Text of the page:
Bo Diddley: Two On One, Bo Diddley, Chess Records, 1986
Well, there is no need to pussy foot around on this one. The question before the house is who put the rock in rock ‘n’ roll. And here in this Chess Records double CD, Bo Diddley unabashedly stakes his claim that was featured in a song by the same name, except, except it starts out with the answer. Yes, Bo Diddley put the rock in rock ‘n’ roll. And off his performance here as part of the 30th anniversary celebration of the tidal wave of rock that swept through the post-World War II teenage population in 1955 he has some “street cred” for that proposition.
Certainly there is no question that black music, in the early 1950s at least, previously confined to mainly black audiences down on the southern farms and small segregated towns and in the northern urban ghettos along with a ragtag coterie of “hip” whites is central to the mix that became classic 1950s rock ‘n’ roll. That is not to deny the other important thread commonly called rockabilly (although if you had scratched a rockabilly artist and asked him or her for a list of influences black gospel and rhythm and blues would be right at the top of their list, including Elvis’). But here let’s just go with the black influences. No question Ike Turner’s Rocket 88, Joe Turner’s Shake , Rattle and Roll and, I would add, Elmore James’ Look Yonder Wall are nothing but examples of R&B starting to break to a faster, more nuanced rock beat.
Enter one Bo Diddley. No only does he have the old country blues songbook down, and the post- World War II urbanization and electrification of those blues down, but he reaches back to the oldest traditions of black music, back before the American slavery plantations days, back to the Carib influences and even further back to earth mother African shores. In short, that “jungle music,” that “devil’s music” that every white mother and father (and not a few black ones as well), north and south was worried, no, frantically worried, would carry away their kids. Well, it did and we are none the worst for it.
Here is a little story from back in the 1950s days though that places old Bo’s claim in perspective and addresses the impact (and parental horror) that Bo and rock had on teenage (and late pre-teenage) kids, even all white “projects” kids like me and my boys. In years like 1955, ’56, ’57 every self-respecting teenage boy (or almost teenage boy), under the influence of television, tried, one way or another, to imitate Elvis. From dress, to sideburns, to swiveling hips, to sneer. Hell, I even bought a doo-wop comb to wear my hair like his. I should qualify that statement a little and say every self-respecting boy who was aware of girls. And, additionally, aware that if you wanted to get any place with them, any place at all, you had better be something like the second coming of Elvis.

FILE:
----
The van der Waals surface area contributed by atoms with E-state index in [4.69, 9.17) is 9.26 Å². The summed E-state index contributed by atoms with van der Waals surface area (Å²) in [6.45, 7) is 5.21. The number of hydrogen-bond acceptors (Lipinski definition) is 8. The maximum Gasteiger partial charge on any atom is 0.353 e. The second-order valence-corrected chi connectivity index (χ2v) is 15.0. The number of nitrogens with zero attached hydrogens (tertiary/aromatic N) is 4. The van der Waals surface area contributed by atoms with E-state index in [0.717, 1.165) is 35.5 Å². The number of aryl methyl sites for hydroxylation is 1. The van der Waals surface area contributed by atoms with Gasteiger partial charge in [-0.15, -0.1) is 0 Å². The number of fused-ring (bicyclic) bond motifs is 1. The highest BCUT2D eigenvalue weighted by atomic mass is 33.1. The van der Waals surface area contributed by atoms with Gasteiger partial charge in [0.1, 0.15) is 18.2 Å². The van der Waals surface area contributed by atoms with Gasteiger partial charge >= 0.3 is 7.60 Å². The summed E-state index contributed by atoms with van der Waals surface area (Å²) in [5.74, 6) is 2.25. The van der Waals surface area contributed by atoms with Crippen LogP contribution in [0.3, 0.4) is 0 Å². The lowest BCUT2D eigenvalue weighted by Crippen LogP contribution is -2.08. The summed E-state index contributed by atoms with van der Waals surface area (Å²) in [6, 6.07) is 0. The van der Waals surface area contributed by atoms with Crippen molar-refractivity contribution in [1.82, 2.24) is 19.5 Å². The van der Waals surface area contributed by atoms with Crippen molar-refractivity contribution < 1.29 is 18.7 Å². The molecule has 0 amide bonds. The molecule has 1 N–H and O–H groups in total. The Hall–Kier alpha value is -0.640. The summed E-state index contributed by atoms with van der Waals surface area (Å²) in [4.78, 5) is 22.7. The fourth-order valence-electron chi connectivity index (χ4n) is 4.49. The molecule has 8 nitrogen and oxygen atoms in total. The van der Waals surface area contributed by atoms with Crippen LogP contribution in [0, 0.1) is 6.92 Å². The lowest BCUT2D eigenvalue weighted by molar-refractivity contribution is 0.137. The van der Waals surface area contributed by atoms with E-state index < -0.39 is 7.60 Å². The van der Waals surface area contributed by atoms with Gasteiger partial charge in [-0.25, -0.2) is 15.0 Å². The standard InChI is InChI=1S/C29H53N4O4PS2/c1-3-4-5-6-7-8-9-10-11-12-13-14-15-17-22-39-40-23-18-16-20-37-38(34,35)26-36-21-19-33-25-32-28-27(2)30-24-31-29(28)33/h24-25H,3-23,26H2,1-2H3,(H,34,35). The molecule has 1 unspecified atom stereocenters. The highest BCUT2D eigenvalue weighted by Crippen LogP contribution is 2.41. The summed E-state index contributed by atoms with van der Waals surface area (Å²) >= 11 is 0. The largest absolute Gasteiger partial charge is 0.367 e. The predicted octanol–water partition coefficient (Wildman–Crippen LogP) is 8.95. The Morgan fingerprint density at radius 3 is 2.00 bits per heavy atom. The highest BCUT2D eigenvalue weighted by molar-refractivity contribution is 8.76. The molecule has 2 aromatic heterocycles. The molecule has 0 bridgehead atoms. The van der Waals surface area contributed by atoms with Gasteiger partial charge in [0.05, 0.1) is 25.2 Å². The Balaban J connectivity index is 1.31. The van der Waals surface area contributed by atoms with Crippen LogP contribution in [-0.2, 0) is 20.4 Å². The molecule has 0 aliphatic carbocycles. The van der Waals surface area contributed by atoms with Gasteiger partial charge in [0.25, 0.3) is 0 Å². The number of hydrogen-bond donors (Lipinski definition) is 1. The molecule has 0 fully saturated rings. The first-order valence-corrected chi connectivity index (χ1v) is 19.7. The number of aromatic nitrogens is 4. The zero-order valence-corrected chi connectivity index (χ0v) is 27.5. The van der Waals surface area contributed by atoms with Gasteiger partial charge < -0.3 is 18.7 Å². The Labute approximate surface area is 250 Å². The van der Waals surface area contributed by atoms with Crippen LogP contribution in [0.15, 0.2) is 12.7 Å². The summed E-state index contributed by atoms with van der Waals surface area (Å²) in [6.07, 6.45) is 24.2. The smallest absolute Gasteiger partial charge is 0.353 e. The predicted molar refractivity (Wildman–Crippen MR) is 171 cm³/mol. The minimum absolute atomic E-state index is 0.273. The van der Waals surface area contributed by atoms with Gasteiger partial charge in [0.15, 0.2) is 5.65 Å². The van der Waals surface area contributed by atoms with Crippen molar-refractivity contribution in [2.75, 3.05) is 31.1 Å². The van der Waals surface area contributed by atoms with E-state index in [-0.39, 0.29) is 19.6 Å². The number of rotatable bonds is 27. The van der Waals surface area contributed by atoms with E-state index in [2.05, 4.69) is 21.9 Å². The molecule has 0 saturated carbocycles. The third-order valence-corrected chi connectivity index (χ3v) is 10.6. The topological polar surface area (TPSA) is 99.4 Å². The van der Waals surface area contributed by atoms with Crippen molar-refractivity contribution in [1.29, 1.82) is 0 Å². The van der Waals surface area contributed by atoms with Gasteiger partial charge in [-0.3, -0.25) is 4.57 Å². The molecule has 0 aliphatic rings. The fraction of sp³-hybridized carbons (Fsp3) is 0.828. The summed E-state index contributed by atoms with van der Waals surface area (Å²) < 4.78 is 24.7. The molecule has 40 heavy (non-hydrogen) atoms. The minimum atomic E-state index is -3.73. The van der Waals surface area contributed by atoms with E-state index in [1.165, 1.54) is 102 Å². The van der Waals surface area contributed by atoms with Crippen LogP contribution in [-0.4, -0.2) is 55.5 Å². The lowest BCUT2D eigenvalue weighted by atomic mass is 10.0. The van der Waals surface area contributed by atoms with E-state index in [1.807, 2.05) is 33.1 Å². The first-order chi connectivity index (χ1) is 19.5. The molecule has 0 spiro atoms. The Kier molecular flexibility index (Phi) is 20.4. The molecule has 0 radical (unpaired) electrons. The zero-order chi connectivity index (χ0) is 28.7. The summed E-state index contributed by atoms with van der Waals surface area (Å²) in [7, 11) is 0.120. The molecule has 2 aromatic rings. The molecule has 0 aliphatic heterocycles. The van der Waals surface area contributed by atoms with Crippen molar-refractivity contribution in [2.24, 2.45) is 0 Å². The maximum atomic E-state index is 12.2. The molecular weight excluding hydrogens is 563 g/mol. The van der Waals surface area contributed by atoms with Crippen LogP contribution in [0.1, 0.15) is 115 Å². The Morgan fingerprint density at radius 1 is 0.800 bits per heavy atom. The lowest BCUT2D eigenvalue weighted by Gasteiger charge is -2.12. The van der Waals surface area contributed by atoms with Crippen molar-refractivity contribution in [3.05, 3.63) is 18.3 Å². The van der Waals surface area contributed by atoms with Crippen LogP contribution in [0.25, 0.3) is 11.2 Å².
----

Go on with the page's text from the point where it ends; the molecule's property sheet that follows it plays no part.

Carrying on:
Enter now, one eleven year old William James Bradley, “Billie”, my bosom buddy in old elementary school days. Billie was wild for girls way before I acknowledged their existence, or at least their charms. Billie decided, and rightly so I think, to try a different tack. Instead of forming the end of the line in the Elvis imitation department he decided to imitate Bo Diddley. At this time we are playing the song Bo Diddley and, I think, Who Do You Love? like crazy. Elvis bopped, no question. But Bo’s beat spoke to something more primordial, something connected, unconsciously to our way back ancestry. Even an old clumsy white boy like me could sway to the beat.
Of course that last sentence is nothing but a now time explanation for what drove us to the music. Then we didn’t know the roots of rock, or probably care, except our parents didn’t like it, and were sometimes willing to put the stop to our listening. Praise be for transistor radios (younger readers look that up on Wikipedia) to get around their madness.
But see, Billie also, at that time, did not know what Bo looked like. Nor did I. So his idea of imitating Bo was to set himself up as a sort of Buddy Holly look alike, complete with glasses and that single curled hair strand.
Billie, naturally, like I say, was nothing but a top-dog dancer, and wired into girl-dom like crazy. And they were starting to like him too. One night he showed up at a local church catholic, chaste, virginal priest-chaperoned dance with this faux Buddy Holly look. Some older guy meaning maybe sixteen or seventeen, wise to the rock scene well beyond our experiences, asked Billy what he was trying to do. Billie said, innocently, that he was something like the seventh son of the seventh son of Bo Diddley. This older guy laughed, laughed a big laugh and drew everyone’s attention to himself and Billie. Then he yelled out, yelled out for all the girls to hear “Billie boy here wants to be Bo Diddley, he wants to be nothing but a jungle bunny music N----r boy”. All goes quiet. Billie runs out, and I run after, out the back door. I couldn’t find him that night.
See, Billie and I were clueless about Bo’s race. We just thought it was all rock (read: white music) then and didn’t know much about the black part of it, or the south part, or the segregated part either. We did know though what the n----r part meant in our all-white housing project and here was the kicker. Next day Billie strutted into school looking like the seventh son of the seventh son of Elvis. But as he got to the end of that line I could see, and can see very clearly even now, that the steam has gone out of him. So when somebody asks you who put the rock in rock ‘n’ roll know that old Bo’s claim was right on track, and he had to clear some very high racial and social hurdles to make that claim. Just ask Billie.